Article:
Where I Stood is written in Missy’s classic style drawing at all your heartstrings. There’s been discussion as to whether the story that’s being told is that of a relationship that’s broken up, or if it’s a bit more complex and is actually about giving a child up for adoption. Lyrics such as “She will love you more than I could/She who dares to stand where I stood” leave it entirely up to your own interpretation. It’s the ambiguity in Missy’s craftsmanship that I love. Her songs rarely tell a straight forward story. There are always lines that mean different things to different listeners – making each song even more personal.
Missy gets her guitar out in 100 Round the Bends. It’s upbeat for Missy. I’m struggling to find a remotely depressing lyric in it. Admittedly, it’s pretty clear that Missy was, perhaps, in a better place when she wrote this album. Songs like this would never have fitted in on her debut album. It’s just too… happy. Yes, the lyrics progress to sing about how this great relationship failed and hence the happiness ends. But the chorus returns once more; the guitar kicks in and all negativity is forgotten.
I have to admit that when I first heard Steer I wasn’t entirely convinced. It was the first single off the album and I had a few versions of it on my iTunes, so it kept replaying itself. I was so excited to hear new songs from Missy that I listened to it a lot in a short space of time and the novelty soon wore thin. It didn’t astound me lyrically and so, for about a year after its release, I often found myself skipping past it on my iPod. Nowadays, I’ve rediscovered it for the great song it really is and could happily listen to it on repeat.
Sugarcane. The most beautiful song I’ve ever heard. Wow. I love every second of it. It’s the most played song on my iTunes and I can’t ever see myself getting bored of it. The lyrics are beautifully crafted to haunt you. The first verse is about abuse of a young girl. The second about an older girl in a peepshow who dances behind a one-way mirror to try and convince herself that people aren’t watching. If only the young girl had the ability to do the same. But she doesn’t. And so she must “Run. Run fast. Sugarcane”. This is, of course, just my interpretation. And as I’ve said, you can find a thousand different meanings from each song of Missy’s. If I remember correctly, it was inspired by a photo a ballerina with a ghostly figure behind it, hence the song beginning with the metaphor of the ‘Baby Ballerinas hiding somewhere in the corner”. I can’t tell you enough how beautiful this song is. If you take anything from this review, or even this whole blog. It should be to have a listen of this song. Don’t just casually listen to it though. You need to focus on the lyrics and the vocals alike to soak up everything you can from this work of beauty.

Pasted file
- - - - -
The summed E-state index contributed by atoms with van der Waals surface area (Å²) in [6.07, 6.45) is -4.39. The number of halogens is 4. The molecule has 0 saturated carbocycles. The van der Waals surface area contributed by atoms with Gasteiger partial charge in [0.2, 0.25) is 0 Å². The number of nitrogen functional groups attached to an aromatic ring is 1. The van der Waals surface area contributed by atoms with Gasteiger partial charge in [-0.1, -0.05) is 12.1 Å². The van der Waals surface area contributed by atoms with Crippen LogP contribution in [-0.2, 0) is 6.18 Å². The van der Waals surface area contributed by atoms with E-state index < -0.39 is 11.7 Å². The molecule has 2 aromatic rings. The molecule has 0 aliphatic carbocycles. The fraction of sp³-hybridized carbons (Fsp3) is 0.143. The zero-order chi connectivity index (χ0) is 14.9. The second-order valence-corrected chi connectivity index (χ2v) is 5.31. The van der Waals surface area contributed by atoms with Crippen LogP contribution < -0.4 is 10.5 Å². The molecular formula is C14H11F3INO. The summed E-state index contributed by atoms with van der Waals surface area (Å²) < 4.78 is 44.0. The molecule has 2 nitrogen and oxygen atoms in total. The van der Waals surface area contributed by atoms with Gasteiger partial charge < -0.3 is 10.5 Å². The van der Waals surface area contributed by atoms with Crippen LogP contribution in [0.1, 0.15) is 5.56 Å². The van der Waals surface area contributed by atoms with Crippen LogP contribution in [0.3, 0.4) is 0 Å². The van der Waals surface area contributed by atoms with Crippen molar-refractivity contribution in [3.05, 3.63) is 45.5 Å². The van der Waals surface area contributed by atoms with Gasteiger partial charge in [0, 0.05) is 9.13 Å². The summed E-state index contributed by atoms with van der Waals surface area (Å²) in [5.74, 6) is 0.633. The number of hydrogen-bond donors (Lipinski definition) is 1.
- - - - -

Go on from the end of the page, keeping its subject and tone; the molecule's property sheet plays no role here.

I like the verses in Secret. The chorus has never been so appealing, but the vocal ability of Missy allows me to forget about that. It was written about a relationship that the speaker wants to be open about, whilst the other party wants it to remain as… well, as a secret. Clearly this relationship isn’t going to work out so well. Cue long contemplative lyrics from Higgins.
Perhaps the best vocal performance on the album comes on Warm Whispers. This album version doesn’t display the true capacity of Missy’s voice but this YouTube clip does it a lot more justice. The length that she can hold a note for amazes me. As do the metaphors in this song. I mean, she’s weeping “warm honey and milk”. Who else weeps warm honey and milk? Nobody I know of.
Missy can play the piano amazingly. But that doesn’t mean she’s at all bad at guitar playing either. As shown in The Wrong Girl where she casually strums away as she sings. Angela, a song inspired by a black and white photo Missy once saw in a hotel she was staying in, is also played on guitar. Missy is way too musically talented for my liking. She makes my one song that I can play on the piano (The First Noel – perfect for all occasions) look entirely worthless. Which I guess isn’t that hard. But well, she’s just all round musically talented.
The big break-up song of the album is Peachy. Each verse passes the blame around as to whose fault the break up is, with the chorus referring to how the ex says that life is ‘Peachy’ without her. It’s a great sing-along track; you can scream your heart out in the chorus and briefly regain your breath in the verses before breaking out into passionate song once more when the chorus returns.